Kenya hopes to close a provisional trade agreement with the European Union (EU) next month to ensure exports continue to access Europe on a duty and quota-free basis.
Both the EU and the Kenyan government announced they would resume talks on the deal known as the interim EU-Economic Partnership Agreement (iEU-EPA) this week before its conclusion in March.
“We are resuming negotiations this week, and we hope these negotiations will be completed when the President (William Ruto) travels to the EU next month,” EU Ambassador to Kenya Henriette Geiger said.
“By the 31st of March, we must conclude our economic partnership agreement,” added Trade and Investments Cabinet Secretary Moses Kuria.
The interim agreement is expected to be a placeholder for the Economic Partnership Agreement (EPA) between the EU and the East African Community (EAC) countries, of which Kenya is a member.
Kenya and Rwanda signed the deal in September 2016, but only Nairobi has ratified it, with other EAC partner states as holdouts.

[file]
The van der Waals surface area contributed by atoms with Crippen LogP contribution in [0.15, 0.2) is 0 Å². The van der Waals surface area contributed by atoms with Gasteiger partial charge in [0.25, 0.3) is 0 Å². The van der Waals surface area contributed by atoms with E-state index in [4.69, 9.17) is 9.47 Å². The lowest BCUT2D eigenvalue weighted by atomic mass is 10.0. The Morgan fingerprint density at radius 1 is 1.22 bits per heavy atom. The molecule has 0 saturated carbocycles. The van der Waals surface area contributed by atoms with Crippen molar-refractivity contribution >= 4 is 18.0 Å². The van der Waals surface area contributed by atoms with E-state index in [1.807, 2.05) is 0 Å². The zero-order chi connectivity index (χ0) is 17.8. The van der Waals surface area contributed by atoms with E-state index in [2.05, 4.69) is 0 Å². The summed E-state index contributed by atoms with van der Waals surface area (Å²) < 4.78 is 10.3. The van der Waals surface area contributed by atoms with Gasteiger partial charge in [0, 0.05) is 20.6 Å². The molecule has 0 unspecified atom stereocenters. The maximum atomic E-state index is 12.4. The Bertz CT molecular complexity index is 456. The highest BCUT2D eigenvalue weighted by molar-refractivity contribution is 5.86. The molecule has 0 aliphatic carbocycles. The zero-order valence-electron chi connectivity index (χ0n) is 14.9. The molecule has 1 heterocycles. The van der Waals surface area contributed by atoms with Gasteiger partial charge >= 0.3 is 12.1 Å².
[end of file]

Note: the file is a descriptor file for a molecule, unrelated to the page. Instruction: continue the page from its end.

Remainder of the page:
This left the EU-EAC-EPA in limbo as it has been a prerequisite that the agreement is endorsed by all EAC member states for it to become effective.
The signing of the EPA deal was initially delayed because some states wanted a provision for special export taxes to protect certain sectors they consider sensitive and to discourage the exportation of raw materials to Europe.
Kenya’s neighbours, which are classified as least developed countries (LDCs), enjoy preferential access to the EU market. This has forced Kenya, a lower middle-income economy, to seek a temporary arrangement with the EU as its goods stood to attract higher taxes.
“Our neighbours must aspire to rise from the least developed category. We cannot incentivise poverty,” said Trade CS.
President Ruto has urged the Kenyan and EU officials to close the deal during the negotiations set to happen at the sidelines of the inaugural EU-Kenya Business Forum, which runs on Monday and Tuesday this week.
“Doing business in Kenya is strategic and highly beneficial. It is in the EU’s best interest to complete the deal,” President Ruto said.
The temporary EU-Kenya deal is expected to liberalise trade in goods on a mutual basis, giving Kenya duty-free access to the EU market for all exports and partial and gradual opening of the Kenyan market, including agriculture and fishery products.
Imports from the EU broadly cover machinery and mechanical appliances, equipment and parts, vehicles and pharmaceutical products.
Kenya is also leading negotiations that will establish a tripartite deal between the EAC, the Common Market for Eastern and Southern Africa (Comesa), and the Southern African Development Community (SADC).
Source: Business Daily